## Wednesday, November 12, 2003

First off, I believe that Rational and Irrational numbers are different things. For the reasons I express in Rich Theory, I believe that there are more irrational numbers than there are rational numbers. Essentially, the crossectional mapping creates a set of rational numbers that is less than n^2. Building the power set implies that the irrational numbers are better described with exponential functions...2^n. 2^n > n^2.

Anyway, Set Theorists determine that the size of the set of irrational numbers is great than the size of the rational numbers through a reverse reasoning. They start with the assumption that the Real numbers are at a higher level of infinity than the rationals. The term irrational number refers to a real number that is not rational. As the reals are the union of rational and irrational numbers, set theorists conclude that the irrational numbers must be part of this higher level of existence shared with the real numbers. In fact, the theory is essentially saying that the irrational numbers are so dense that they give the real line dimension.

I need to repeat that. The rational numbers do not have any dimension. As you know, a point has no dimension. If you took all of the rational numbers together, you would not have any dimension. The supposition is that the irrational numbers are so dense. The irrational numbers are at a higher level of existence. There are so many of them that they actually create dimension. If you draw a line from point A to Point B, you do not see any rational numbers. If you look at the line going from point A to B below. You don't see any rational numbers...you only see irrational numbers:

A _________ B

Let's jump out of dialectical metaphysics, and get back on track.

Premise A: I understand that set theorist hold to the belief that all irrational numbers can be expressed with a unique infinite string of digits. (NOTE, this is a supposition that may or may not be true).

Anyway. If you hold to premise A, then you come across a very interesting point. There is a rational number between any two irrational numbers. This falls instantly from premise A. If two irrational numbers have a unique digital representation, then there must be some digit in their representation that they differ. You can create a rational number simply by finding this point where the two numbers differ and truncate the larger of the two digits to that precision. Voila. You have a rational number that is between your two irrational numbers.

This is easier to discuss in binary than in decimal mode. Binary numbers are expressed as strings of 0s and 1s. You can use binary digits to express numbers less than 1. For example 0.1 is 1/2, 0.01 is 1/4. The nth digit in the string is 1/2^n. The number .1011 is 1/2 + 1/8 + 1/16. This happens to equal 11/16.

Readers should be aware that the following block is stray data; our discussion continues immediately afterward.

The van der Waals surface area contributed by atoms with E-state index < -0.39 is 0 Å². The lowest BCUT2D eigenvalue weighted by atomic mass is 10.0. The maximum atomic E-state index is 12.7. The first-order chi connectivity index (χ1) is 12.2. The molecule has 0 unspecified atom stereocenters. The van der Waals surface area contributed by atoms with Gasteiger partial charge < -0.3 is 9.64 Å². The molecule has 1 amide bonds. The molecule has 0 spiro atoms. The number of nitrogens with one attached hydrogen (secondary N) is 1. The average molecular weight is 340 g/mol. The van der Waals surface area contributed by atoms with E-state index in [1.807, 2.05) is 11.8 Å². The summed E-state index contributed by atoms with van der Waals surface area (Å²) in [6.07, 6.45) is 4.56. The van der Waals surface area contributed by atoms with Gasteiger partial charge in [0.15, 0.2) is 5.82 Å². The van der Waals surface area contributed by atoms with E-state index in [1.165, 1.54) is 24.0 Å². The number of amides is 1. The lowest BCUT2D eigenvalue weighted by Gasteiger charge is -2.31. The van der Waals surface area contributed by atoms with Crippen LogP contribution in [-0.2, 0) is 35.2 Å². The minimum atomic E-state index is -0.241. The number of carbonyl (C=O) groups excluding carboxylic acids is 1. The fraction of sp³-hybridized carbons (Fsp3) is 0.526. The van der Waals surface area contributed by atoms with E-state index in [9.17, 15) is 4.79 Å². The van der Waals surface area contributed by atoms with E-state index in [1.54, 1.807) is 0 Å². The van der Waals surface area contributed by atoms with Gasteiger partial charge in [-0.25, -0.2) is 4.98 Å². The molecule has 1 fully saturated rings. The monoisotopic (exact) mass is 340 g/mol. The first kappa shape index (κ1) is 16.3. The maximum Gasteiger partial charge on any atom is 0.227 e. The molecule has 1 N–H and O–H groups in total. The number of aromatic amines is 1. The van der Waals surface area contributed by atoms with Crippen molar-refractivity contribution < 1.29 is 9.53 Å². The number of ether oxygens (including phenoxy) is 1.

The rules for binary digits follows are the same as the rules for decimal numbers. Rational numbers will
either end in an infinite string of zeros, or in a repeating pattern. .01010101... Where 01 repeats forever is equal to 1/3.

Okay, so we have two irrational numbers a and b where a < b. By definition neither a nor b end in an infinite string of zeros. If I find the first digit where a and b differ and simply truncate b to that digit, then I have a rational number that is between a and b. This is a demo:

```a ...111011010101010100010...
b ...111011010101010110110...
^```

Note, the number ...11101101010101011 is between a and b. Not only that. I can append an infinite combinitions of repeating strings (rational numbers) to the string and show that there is an infinite number of rational numbers between each irrational number. (BTW, it is possible to show that there is an infinite number of irrational numbers between each pair of rationals using the same technique.)

Back to Premise A.

If I hold to the position that irrationals can be represented by a unique infinite string--the keyword being unique. Then I must conclude that for irrational number a, there is some digit at which a differs from all other irrational numbers. Truncating at that digit, I get a rational numbers. With a little bit of finagling, I can create a theoretic 1-1 mapping between rationals and irrationals. It is a theoretic mapping because we are dealing with strings so large that they are transcomputational, but I know of no limits that says I can't imagine a set of irrational numbers larger than the number of quantum states on the planet earth.

As dialecticians are granted the divine right to change definitions at a whim. The route around this dilemma is probably just to say that two numbers might have the exact same digital representation, but still be unique.

Lesser folk, like myself, simply stare and wonder we've pushed this convoluted dialectical system into the foundations of modern mathematics.

The integers, rational numbers and real numbers are all different types of numbers. This transfinite theory that tries to claim that the rational numbers are just a different type of integer is really one of the most bogus theories ever to be forced on man.